There are times when I just have to bow down to someone else’s genius, and that’s the case with this incredible takedown of Stars Earn Stripes by Steven Colbert.
|The Colbert Report||Mon - Thurs 11:30pm / 10:30c|
|"Stars Earn Stripes" Reality Series|
In five minutes, he takes down military propaganda, military action, celebrity culture, reality TV, and our indifference to all of the above.
Seriously, if we ever shook hands, I would have a serious Marcia Brady-Davy Jones moment.
1) “Eyes of a Stranger,” Queensryche. My cousin Youngblood went to see Coldplay last week. Voluntarily. In fact, after the concert, he posted a pic of the show with the update, “Time stopped for two hours.” I wanted to ask if that was because it felt like those two hours would last a hellish eternity while Satan put Viva la Vida on repeat. But I felt so embarrassed for him that I refrained from what could have been an ANWAR of undrilled comedy on Facebook (although I will definitely be using the team name Coldplay Is Magic in our fantasy football league). Yet my enjoyment of Queensryche's Operation: Mindcrime album is pretty much the heavy metal version of Coldplay man love. Any time I try to explain why this is a great, underrated heavy metal album, I immediately feel like I would be more manly walking down the street in hot pants and gold body glitter to the tune of "Every Teardrop Is a Waterfall."
2) “Here Comes,” INXS. Speaking of underrated, I was way more into INXS when I was a teenager than I should have been. Not that they were not a good band, but I had talked myself into putting The Swing on a pedestal that seems a bit silly now (sample dialog: Kick is pretty good and all, but The Swing is way better. Note: I was not a convincing critic at the time). Songs like these two make me wish I had been blogging when I was a kid, because I would love to read kinds of pompous delusional proclamations I used to make, as opposed to the pompous dick-joke-infused proclamations I make now. SUPER BONUS: Video is from a performance at Magic Freaking Mountain in 1983. I love YouTube so much I think we should scrap the BC/AD thing in favor of a MEH/YT designation.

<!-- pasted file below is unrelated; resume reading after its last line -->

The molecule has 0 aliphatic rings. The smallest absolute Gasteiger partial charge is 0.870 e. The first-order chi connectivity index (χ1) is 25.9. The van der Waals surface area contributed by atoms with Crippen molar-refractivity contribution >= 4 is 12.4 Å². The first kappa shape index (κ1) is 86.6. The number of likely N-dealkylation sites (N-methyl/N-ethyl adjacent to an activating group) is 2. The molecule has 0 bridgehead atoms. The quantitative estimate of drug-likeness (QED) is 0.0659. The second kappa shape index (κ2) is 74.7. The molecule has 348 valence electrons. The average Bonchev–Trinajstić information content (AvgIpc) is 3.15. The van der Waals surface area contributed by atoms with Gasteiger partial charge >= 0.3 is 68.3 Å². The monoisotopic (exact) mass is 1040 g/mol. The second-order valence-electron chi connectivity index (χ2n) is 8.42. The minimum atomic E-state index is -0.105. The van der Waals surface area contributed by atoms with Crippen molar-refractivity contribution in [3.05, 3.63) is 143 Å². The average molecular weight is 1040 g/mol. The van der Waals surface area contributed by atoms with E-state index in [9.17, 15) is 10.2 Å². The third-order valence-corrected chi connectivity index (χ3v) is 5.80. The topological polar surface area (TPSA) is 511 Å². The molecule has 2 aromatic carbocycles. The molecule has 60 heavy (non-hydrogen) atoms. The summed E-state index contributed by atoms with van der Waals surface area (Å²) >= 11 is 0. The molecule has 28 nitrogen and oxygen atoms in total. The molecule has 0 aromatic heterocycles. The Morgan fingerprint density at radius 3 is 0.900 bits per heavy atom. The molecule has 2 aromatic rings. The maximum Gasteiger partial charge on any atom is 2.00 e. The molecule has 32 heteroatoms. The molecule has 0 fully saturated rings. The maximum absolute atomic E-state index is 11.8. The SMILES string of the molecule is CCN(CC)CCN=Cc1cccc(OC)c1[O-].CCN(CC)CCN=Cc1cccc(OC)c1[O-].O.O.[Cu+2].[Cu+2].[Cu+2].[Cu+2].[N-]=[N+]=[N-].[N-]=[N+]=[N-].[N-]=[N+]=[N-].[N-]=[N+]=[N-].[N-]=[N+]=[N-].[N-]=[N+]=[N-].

3) “Stand Up and Shout,” Dio. I love the concept of Dio much more than the execution. There’s a great clip of RJD discussing how hair bands ruined metal—which has merit—but there is no reference to say, excessive references to dragons and sorcery ruining metal. Because I would play anything by E’Nuff Z’Nuff long before I would play “Mystery.”
4) “You’re All That I Have,” Snow Patrol. So I bash Coldplay, yet this is one of those songs like The Goo Goo Dolls “Name” that I know is reheated MOR Cinnabon sauce, yet I find it irresistible. It’s times like these that make me question whether I actually have any taste in music, or if it’s just a random series of binary code that makes no distinction between great and schlock and makes me think things like, “Let's see what Ratt albums are on eMusic.”
5) “How Can Anybody Possibly Know How I Feel,” Morrissey. The funniest song title in Morrissey’s catalog because he’s been telling us the answer in excruciating detail for 30 years. I can’t imagine he plays poker, because he would be the worst bluffer in the world.
Morrissey: Why did you fold your hand?